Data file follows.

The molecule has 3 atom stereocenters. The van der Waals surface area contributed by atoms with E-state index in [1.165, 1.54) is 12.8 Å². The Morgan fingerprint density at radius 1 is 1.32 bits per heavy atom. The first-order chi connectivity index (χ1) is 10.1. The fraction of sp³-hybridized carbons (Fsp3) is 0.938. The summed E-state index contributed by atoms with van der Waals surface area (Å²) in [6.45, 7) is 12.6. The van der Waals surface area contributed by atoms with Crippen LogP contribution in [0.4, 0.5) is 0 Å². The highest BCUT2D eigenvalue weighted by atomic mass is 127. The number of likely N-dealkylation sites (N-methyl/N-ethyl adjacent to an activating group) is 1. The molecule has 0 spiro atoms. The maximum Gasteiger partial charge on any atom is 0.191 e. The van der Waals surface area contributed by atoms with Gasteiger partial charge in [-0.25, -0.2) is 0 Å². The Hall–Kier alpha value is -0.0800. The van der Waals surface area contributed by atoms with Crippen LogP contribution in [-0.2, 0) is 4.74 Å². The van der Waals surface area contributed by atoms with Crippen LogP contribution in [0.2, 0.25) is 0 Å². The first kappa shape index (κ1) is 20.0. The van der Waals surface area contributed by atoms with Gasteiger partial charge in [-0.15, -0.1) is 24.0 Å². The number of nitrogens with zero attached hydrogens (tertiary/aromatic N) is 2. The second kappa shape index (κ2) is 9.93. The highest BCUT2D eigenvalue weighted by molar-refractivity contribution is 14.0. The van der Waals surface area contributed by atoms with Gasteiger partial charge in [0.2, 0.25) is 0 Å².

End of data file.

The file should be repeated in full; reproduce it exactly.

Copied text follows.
The molecule has 3 atom stereocenters. The van der Waals surface area contributed by atoms with E-state index in [1.165, 1.54) is 12.8 Å². The Morgan fingerprint density at radius 1 is 1.32 bits per heavy atom. The first-order chi connectivity index (χ1) is 10.1. The fraction of sp³-hybridized carbons (Fsp3) is 0.938. The summed E-state index contributed by atoms with van der Waals surface area (Å²) in [6.45, 7) is 12.6. The van der Waals surface area contributed by atoms with Crippen LogP contribution in [0.4, 0.5) is 0 Å². The highest BCUT2D eigenvalue weighted by atomic mass is 127. The number of likely N-dealkylation sites (N-methyl/N-ethyl adjacent to an activating group) is 1. The molecule has 0 spiro atoms. The maximum Gasteiger partial charge on any atom is 0.191 e. The van der Waals surface area contributed by atoms with Gasteiger partial charge in [-0.25, -0.2) is 0 Å². The Hall–Kier alpha value is -0.0800. The van der Waals surface area contributed by atoms with Crippen LogP contribution in [-0.2, 0) is 4.74 Å². The van der Waals surface area contributed by atoms with Crippen LogP contribution in [0.2, 0.25) is 0 Å². The first kappa shape index (κ1) is 20.0. The van der Waals surface area contributed by atoms with Gasteiger partial charge in [-0.15, -0.1) is 24.0 Å². The number of nitrogens with zero attached hydrogens (tertiary/aromatic N) is 2. The second kappa shape index (κ2) is 9.93. The highest BCUT2D eigenvalue weighted by molar-refractivity contribution is 14.0. The van der Waals surface area contributed by atoms with Gasteiger partial charge in [0.2, 0.25) is 0 Å².